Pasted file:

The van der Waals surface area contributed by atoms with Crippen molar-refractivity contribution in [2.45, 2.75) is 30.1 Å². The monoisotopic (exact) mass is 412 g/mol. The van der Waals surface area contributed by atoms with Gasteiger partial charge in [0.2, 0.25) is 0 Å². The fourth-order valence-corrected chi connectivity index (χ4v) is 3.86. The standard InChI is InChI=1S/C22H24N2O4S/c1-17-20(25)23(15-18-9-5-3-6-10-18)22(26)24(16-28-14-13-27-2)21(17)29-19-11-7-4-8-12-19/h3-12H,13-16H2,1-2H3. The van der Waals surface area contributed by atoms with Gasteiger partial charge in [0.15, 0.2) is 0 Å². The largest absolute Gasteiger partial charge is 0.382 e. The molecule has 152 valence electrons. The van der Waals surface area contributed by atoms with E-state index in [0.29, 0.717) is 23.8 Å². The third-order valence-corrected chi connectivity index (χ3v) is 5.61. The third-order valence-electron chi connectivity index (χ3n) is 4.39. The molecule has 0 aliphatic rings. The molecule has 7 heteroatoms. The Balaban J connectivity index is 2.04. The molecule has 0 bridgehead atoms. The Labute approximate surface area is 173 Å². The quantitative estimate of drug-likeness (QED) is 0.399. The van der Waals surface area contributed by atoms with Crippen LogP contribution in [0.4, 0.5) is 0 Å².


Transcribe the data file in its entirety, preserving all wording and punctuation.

The van der Waals surface area contributed by atoms with Crippen molar-refractivity contribution in [2.45, 2.75) is 30.1 Å². The monoisotopic (exact) mass is 412 g/mol. The van der Waals surface area contributed by atoms with Gasteiger partial charge in [0.2, 0.25) is 0 Å². The fourth-order valence-corrected chi connectivity index (χ4v) is 3.86. The standard InChI is InChI=1S/C22H24N2O4S/c1-17-20(25)23(15-18-9-5-3-6-10-18)22(26)24(16-28-14-13-27-2)21(17)29-19-11-7-4-8-12-19/h3-12H,13-16H2,1-2H3. The van der Waals surface area contributed by atoms with Gasteiger partial charge in [0.15, 0.2) is 0 Å². The largest absolute Gasteiger partial charge is 0.382 e. The molecule has 152 valence electrons. The van der Waals surface area contributed by atoms with E-state index in [0.29, 0.717) is 23.8 Å². The third-order valence-corrected chi connectivity index (χ3v) is 5.61. The third-order valence-electron chi connectivity index (χ3n) is 4.39. The molecule has 0 aliphatic rings. The molecule has 7 heteroatoms. The Balaban J connectivity index is 2.04. The molecule has 0 bridgehead atoms. The Labute approximate surface area is 173 Å². The quantitative estimate of drug-likeness (QED) is 0.399. The van der Waals surface area contributed by atoms with Crippen LogP contribution in [0.4, 0.5) is 0 Å².